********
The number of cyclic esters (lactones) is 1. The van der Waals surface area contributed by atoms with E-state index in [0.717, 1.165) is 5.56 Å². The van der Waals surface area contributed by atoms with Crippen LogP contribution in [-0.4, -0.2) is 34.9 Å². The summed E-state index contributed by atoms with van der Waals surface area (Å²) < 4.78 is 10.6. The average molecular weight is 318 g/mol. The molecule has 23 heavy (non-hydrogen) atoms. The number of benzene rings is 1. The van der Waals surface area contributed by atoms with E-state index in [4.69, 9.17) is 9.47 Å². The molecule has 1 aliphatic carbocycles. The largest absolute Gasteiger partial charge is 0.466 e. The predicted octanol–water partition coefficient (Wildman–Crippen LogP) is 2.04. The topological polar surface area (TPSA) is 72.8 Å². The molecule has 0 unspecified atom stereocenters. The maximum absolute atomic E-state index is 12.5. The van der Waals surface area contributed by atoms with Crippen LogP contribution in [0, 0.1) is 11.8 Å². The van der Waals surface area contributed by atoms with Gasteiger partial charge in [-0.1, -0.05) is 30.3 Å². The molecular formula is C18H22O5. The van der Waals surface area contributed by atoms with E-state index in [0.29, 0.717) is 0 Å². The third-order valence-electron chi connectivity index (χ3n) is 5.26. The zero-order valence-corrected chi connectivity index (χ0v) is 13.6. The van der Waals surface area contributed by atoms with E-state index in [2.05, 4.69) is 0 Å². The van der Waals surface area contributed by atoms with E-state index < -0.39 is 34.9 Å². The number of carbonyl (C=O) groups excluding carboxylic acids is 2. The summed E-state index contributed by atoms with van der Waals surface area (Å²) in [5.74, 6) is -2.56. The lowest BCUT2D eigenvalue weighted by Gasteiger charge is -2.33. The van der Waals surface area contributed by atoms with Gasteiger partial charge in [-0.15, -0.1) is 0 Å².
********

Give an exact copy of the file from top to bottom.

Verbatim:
The number of cyclic esters (lactones) is 1. The van der Waals surface area contributed by atoms with E-state index in [0.717, 1.165) is 5.56 Å². The van der Waals surface area contributed by atoms with Crippen LogP contribution in [-0.4, -0.2) is 34.9 Å². The summed E-state index contributed by atoms with van der Waals surface area (Å²) < 4.78 is 10.6. The average molecular weight is 318 g/mol. The molecule has 23 heavy (non-hydrogen) atoms. The number of benzene rings is 1. The van der Waals surface area contributed by atoms with E-state index in [4.69, 9.17) is 9.47 Å². The molecule has 1 aliphatic carbocycles. The largest absolute Gasteiger partial charge is 0.466 e. The predicted octanol–water partition coefficient (Wildman–Crippen LogP) is 2.04. The topological polar surface area (TPSA) is 72.8 Å². The molecule has 0 unspecified atom stereocenters. The maximum absolute atomic E-state index is 12.5. The van der Waals surface area contributed by atoms with Crippen LogP contribution in [0, 0.1) is 11.8 Å². The van der Waals surface area contributed by atoms with Gasteiger partial charge in [-0.1, -0.05) is 30.3 Å². The molecular formula is C18H22O5. The van der Waals surface area contributed by atoms with E-state index in [0.29, 0.717) is 0 Å². The third-order valence-electron chi connectivity index (χ3n) is 5.26. The zero-order valence-corrected chi connectivity index (χ0v) is 13.6. The van der Waals surface area contributed by atoms with E-state index in [2.05, 4.69) is 0 Å². The van der Waals surface area contributed by atoms with E-state index < -0.39 is 34.9 Å². The number of carbonyl (C=O) groups excluding carboxylic acids is 2. The summed E-state index contributed by atoms with van der Waals surface area (Å²) in [5.74, 6) is -2.56. The lowest BCUT2D eigenvalue weighted by Gasteiger charge is -2.33. The van der Waals surface area contributed by atoms with Gasteiger partial charge in [-0.15, -0.1) is 0 Å².